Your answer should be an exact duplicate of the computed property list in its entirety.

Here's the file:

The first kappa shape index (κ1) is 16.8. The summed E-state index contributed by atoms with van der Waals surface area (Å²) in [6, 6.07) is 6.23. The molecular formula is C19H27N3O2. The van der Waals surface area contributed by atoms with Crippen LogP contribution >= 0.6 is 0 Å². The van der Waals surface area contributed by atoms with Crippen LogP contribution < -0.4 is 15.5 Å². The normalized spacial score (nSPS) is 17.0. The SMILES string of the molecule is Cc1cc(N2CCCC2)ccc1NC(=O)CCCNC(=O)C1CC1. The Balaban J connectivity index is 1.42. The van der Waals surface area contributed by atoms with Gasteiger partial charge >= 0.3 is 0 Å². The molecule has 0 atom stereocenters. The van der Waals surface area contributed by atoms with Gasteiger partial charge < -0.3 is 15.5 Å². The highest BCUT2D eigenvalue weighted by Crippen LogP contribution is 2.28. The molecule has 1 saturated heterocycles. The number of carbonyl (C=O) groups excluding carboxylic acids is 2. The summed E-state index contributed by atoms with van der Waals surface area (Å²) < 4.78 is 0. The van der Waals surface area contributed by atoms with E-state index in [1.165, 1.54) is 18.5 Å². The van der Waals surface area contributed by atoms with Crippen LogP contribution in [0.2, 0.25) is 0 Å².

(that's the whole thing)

The first kappa shape index (κ1) is 16.8. The summed E-state index contributed by atoms with van der Waals surface area (Å²) in [6, 6.07) is 6.23. The molecular formula is C19H27N3O2. The van der Waals surface area contributed by atoms with Crippen LogP contribution >= 0.6 is 0 Å². The van der Waals surface area contributed by atoms with Crippen LogP contribution < -0.4 is 15.5 Å². The normalized spacial score (nSPS) is 17.0. The SMILES string of the molecule is Cc1cc(N2CCCC2)ccc1NC(=O)CCCNC(=O)C1CC1. The Balaban J connectivity index is 1.42. The van der Waals surface area contributed by atoms with Gasteiger partial charge >= 0.3 is 0 Å². The molecule has 0 atom stereocenters. The van der Waals surface area contributed by atoms with Gasteiger partial charge < -0.3 is 15.5 Å². The highest BCUT2D eigenvalue weighted by Crippen LogP contribution is 2.28. The molecule has 1 saturated heterocycles. The number of carbonyl (C=O) groups excluding carboxylic acids is 2. The summed E-state index contributed by atoms with van der Waals surface area (Å²) < 4.78 is 0. The van der Waals surface area contributed by atoms with E-state index in [1.165, 1.54) is 18.5 Å². The van der Waals surface area contributed by atoms with Crippen LogP contribution in [0.2, 0.25) is 0 Å².